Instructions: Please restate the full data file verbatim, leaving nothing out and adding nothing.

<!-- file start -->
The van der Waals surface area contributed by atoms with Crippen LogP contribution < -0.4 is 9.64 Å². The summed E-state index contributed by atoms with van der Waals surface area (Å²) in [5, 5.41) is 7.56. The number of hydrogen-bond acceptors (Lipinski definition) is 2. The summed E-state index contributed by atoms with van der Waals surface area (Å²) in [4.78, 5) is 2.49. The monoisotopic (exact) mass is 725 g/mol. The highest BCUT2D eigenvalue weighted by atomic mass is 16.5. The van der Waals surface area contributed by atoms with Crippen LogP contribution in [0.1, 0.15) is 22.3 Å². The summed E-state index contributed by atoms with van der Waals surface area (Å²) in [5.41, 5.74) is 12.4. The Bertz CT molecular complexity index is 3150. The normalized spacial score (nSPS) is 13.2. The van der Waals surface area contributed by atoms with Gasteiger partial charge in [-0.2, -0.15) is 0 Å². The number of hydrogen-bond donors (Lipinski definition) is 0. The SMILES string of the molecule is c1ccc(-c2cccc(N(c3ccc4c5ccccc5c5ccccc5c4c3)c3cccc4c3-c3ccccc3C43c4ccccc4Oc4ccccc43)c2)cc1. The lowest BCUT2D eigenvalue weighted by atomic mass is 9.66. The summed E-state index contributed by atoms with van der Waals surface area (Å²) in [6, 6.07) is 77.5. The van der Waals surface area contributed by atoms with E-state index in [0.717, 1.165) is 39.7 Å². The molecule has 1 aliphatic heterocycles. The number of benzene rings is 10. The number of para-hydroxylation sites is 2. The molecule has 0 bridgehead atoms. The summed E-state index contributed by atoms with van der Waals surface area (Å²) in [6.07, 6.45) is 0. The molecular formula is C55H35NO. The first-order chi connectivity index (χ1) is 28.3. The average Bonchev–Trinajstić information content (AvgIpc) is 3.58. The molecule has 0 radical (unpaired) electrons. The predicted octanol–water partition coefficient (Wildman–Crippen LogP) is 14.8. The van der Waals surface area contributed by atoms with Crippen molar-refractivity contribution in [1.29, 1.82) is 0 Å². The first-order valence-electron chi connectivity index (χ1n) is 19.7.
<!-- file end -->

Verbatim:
The van der Waals surface area contributed by atoms with Crippen LogP contribution < -0.4 is 9.64 Å². The summed E-state index contributed by atoms with van der Waals surface area (Å²) in [5, 5.41) is 7.56. The number of hydrogen-bond acceptors (Lipinski definition) is 2. The summed E-state index contributed by atoms with van der Waals surface area (Å²) in [4.78, 5) is 2.49. The monoisotopic (exact) mass is 725 g/mol. The highest BCUT2D eigenvalue weighted by atomic mass is 16.5. The van der Waals surface area contributed by atoms with Crippen LogP contribution in [0.1, 0.15) is 22.3 Å². The summed E-state index contributed by atoms with van der Waals surface area (Å²) in [5.41, 5.74) is 12.4. The Bertz CT molecular complexity index is 3150. The normalized spacial score (nSPS) is 13.2. The van der Waals surface area contributed by atoms with Gasteiger partial charge in [-0.2, -0.15) is 0 Å². The number of hydrogen-bond donors (Lipinski definition) is 0. The SMILES string of the molecule is c1ccc(-c2cccc(N(c3ccc4c5ccccc5c5ccccc5c4c3)c3cccc4c3-c3ccccc3C43c4ccccc4Oc4ccccc43)c2)cc1. The lowest BCUT2D eigenvalue weighted by atomic mass is 9.66. The summed E-state index contributed by atoms with van der Waals surface area (Å²) in [6, 6.07) is 77.5. The van der Waals surface area contributed by atoms with E-state index in [0.717, 1.165) is 39.7 Å². The molecule has 1 aliphatic heterocycles. The number of benzene rings is 10. The number of para-hydroxylation sites is 2. The molecule has 0 bridgehead atoms. The summed E-state index contributed by atoms with van der Waals surface area (Å²) in [6.07, 6.45) is 0. The molecular formula is C55H35NO. The first-order chi connectivity index (χ1) is 28.3. The average Bonchev–Trinajstić information content (AvgIpc) is 3.58. The molecule has 0 radical (unpaired) electrons. The predicted octanol–water partition coefficient (Wildman–Crippen LogP) is 14.8. The van der Waals surface area contributed by atoms with Crippen molar-refractivity contribution in [1.29, 1.82) is 0 Å². The first-order valence-electron chi connectivity index (χ1n) is 19.7.